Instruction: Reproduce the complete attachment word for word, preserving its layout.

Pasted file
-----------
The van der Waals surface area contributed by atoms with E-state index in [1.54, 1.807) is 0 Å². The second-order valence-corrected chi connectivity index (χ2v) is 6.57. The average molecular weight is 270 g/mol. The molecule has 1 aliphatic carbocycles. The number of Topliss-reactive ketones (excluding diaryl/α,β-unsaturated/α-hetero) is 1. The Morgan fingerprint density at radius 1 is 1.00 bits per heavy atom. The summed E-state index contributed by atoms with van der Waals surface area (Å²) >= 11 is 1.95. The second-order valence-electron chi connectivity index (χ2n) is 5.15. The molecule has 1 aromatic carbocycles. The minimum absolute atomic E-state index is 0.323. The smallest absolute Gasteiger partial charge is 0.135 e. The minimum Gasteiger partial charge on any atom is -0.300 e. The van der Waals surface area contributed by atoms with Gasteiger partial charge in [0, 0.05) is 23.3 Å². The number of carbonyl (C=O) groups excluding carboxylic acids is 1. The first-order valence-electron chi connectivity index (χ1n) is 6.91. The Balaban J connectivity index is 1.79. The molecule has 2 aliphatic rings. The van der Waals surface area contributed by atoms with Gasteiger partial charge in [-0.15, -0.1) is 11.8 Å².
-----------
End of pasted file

The van der Waals surface area contributed by atoms with E-state index in [1.54, 1.807) is 0 Å². The second-order valence-corrected chi connectivity index (χ2v) is 6.57. The average molecular weight is 270 g/mol. The molecule has 1 aliphatic carbocycles. The number of Topliss-reactive ketones (excluding diaryl/α,β-unsaturated/α-hetero) is 1. The Morgan fingerprint density at radius 1 is 1.00 bits per heavy atom. The summed E-state index contributed by atoms with van der Waals surface area (Å²) >= 11 is 1.95. The second-order valence-electron chi connectivity index (χ2n) is 5.15. The molecule has 1 aromatic carbocycles. The minimum absolute atomic E-state index is 0.323. The smallest absolute Gasteiger partial charge is 0.135 e. The minimum Gasteiger partial charge on any atom is -0.300 e. The van der Waals surface area contributed by atoms with Gasteiger partial charge in [0, 0.05) is 23.3 Å². The number of carbonyl (C=O) groups excluding carboxylic acids is 1. The first-order valence-electron chi connectivity index (χ1n) is 6.91. The Balaban J connectivity index is 1.79. The molecule has 2 aliphatic rings. The van der Waals surface area contributed by atoms with Gasteiger partial charge in [-0.15, -0.1) is 11.8 Å².